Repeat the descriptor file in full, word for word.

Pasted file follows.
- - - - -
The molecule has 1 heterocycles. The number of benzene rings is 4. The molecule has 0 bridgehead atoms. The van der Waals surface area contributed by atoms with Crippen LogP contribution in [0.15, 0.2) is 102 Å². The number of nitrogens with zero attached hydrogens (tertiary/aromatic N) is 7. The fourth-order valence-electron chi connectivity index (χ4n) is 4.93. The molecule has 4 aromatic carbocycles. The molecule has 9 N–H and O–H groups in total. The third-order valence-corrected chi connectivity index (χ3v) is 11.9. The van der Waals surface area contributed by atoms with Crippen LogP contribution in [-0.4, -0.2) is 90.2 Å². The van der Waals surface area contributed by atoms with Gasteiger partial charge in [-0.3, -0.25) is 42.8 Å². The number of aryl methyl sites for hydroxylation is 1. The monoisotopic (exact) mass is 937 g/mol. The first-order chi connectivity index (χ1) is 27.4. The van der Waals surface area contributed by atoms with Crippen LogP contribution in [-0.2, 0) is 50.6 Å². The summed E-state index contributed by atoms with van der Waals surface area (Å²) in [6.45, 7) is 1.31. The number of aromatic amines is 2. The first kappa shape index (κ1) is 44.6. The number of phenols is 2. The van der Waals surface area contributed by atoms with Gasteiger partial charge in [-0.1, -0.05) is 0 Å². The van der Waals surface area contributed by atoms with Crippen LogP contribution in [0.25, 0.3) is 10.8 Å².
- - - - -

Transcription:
The molecule has 1 heterocycles. The number of benzene rings is 4. The molecule has 0 bridgehead atoms. The van der Waals surface area contributed by atoms with Crippen LogP contribution in [0.15, 0.2) is 102 Å². The number of nitrogens with zero attached hydrogens (tertiary/aromatic N) is 7. The fourth-order valence-electron chi connectivity index (χ4n) is 4.93. The molecule has 4 aromatic carbocycles. The molecule has 9 N–H and O–H groups in total. The third-order valence-corrected chi connectivity index (χ3v) is 11.9. The van der Waals surface area contributed by atoms with Crippen LogP contribution in [-0.4, -0.2) is 90.2 Å². The van der Waals surface area contributed by atoms with Gasteiger partial charge in [-0.3, -0.25) is 42.8 Å². The number of aryl methyl sites for hydroxylation is 1. The monoisotopic (exact) mass is 937 g/mol. The first-order chi connectivity index (χ1) is 27.4. The van der Waals surface area contributed by atoms with Crippen LogP contribution in [-0.2, 0) is 50.6 Å². The summed E-state index contributed by atoms with van der Waals surface area (Å²) in [6.45, 7) is 1.31. The number of aromatic amines is 2. The first kappa shape index (κ1) is 44.6. The number of phenols is 2. The van der Waals surface area contributed by atoms with Gasteiger partial charge in [-0.1, -0.05) is 0 Å². The van der Waals surface area contributed by atoms with Crippen LogP contribution in [0.25, 0.3) is 10.8 Å².